Explainer videos come in all shapes and sizes. But how do we decide what form these videos will take? Of course budget and client intention play a large role – we’d be lying if we said they didn’t. But, while so much of where we go with a video is unlocked through Discovery calls, the real direction is dictated by the message.
Cover to cover
Dr Heejung Chung at the University of Kent came to us having written a truly fascinating book. One which detailed an abundance of research into contemporary working challenges and how they affect women specifically. From the outset, we were absolutely taken in by Dr Chung’s passion and the findings that were uncovered.
The book is called The Flexibility Paradox. In it, evidence shows that flexible working and remote working are causing employees to absorb a wealth of pressures that don’t exist in a conventional office environment. Now, there are many ways we could have taken the overall tone and flow of the script itself, but we decisively chose to be actively antagonistic. At least to start with.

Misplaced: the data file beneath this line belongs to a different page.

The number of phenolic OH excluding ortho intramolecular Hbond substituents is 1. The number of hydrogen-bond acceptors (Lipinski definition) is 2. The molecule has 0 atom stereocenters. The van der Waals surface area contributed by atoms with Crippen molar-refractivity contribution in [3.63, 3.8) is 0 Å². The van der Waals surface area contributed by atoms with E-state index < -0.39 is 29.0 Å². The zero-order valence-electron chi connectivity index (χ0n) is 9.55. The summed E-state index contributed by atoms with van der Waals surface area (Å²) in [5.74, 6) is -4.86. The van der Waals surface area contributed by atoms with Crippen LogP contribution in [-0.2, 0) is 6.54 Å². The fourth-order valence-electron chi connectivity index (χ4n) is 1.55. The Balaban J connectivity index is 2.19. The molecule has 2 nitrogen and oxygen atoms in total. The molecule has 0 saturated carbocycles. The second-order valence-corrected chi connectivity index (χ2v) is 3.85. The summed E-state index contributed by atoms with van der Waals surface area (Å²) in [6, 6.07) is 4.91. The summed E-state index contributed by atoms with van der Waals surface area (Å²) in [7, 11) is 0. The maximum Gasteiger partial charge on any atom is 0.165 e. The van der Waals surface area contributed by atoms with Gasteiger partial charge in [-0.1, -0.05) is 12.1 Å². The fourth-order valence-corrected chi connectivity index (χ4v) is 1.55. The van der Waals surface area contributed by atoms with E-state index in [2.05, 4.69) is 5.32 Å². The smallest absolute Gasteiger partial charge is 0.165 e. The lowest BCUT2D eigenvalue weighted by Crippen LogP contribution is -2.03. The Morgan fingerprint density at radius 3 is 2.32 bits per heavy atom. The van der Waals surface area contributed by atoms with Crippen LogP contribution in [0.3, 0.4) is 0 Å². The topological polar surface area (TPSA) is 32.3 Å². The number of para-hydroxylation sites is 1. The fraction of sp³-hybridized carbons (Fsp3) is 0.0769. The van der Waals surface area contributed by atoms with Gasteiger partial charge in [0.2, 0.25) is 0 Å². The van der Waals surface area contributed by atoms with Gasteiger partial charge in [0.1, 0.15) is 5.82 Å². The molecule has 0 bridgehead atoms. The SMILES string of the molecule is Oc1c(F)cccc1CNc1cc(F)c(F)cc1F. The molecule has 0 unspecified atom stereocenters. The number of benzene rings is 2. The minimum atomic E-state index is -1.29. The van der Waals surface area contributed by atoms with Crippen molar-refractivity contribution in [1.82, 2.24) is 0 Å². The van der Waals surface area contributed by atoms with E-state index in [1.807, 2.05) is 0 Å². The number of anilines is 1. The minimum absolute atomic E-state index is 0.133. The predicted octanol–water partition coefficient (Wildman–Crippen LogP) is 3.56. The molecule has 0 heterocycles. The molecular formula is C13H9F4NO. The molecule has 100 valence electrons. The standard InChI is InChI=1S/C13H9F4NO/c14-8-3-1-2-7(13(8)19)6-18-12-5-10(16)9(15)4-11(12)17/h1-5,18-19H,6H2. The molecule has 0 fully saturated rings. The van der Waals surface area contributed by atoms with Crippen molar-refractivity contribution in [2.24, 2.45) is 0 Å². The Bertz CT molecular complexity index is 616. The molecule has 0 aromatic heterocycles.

Poking the bear
Understandably, this carried an element of risk. The opening seconds of a video are absolutely crucial and if you don’t make a connection with your audience, what incentive do they have to continue watching? So we chose to stoke the flames.
See, although flexible working should be as normalised as other standard business practices, for many people it’s still a point of contention. There are those who love the opportunities it presents and others who hold misconceptions about what it entails.
This led us to the bold opening statement: “flexible working is fundamentally broken.” Much in the same way a certain colour will catch your eye, this was intentionally designed to draw in people with differing opinions. This is because, whether you agree with the statement or not, you’re compelled to find out what the rest of the video has to say.
So knowing we had the viewer, it was time to make a strong pivot. Whatever preconceptions you brought to the video, we countered with facts. Introducing and building on the notion of self exploitation. We then stacked more and more evidence: public perception, a sense of validation through hard work, competing with coworkers, eventually leading to the stark and relatable reality that employees are working everywhere, all the time.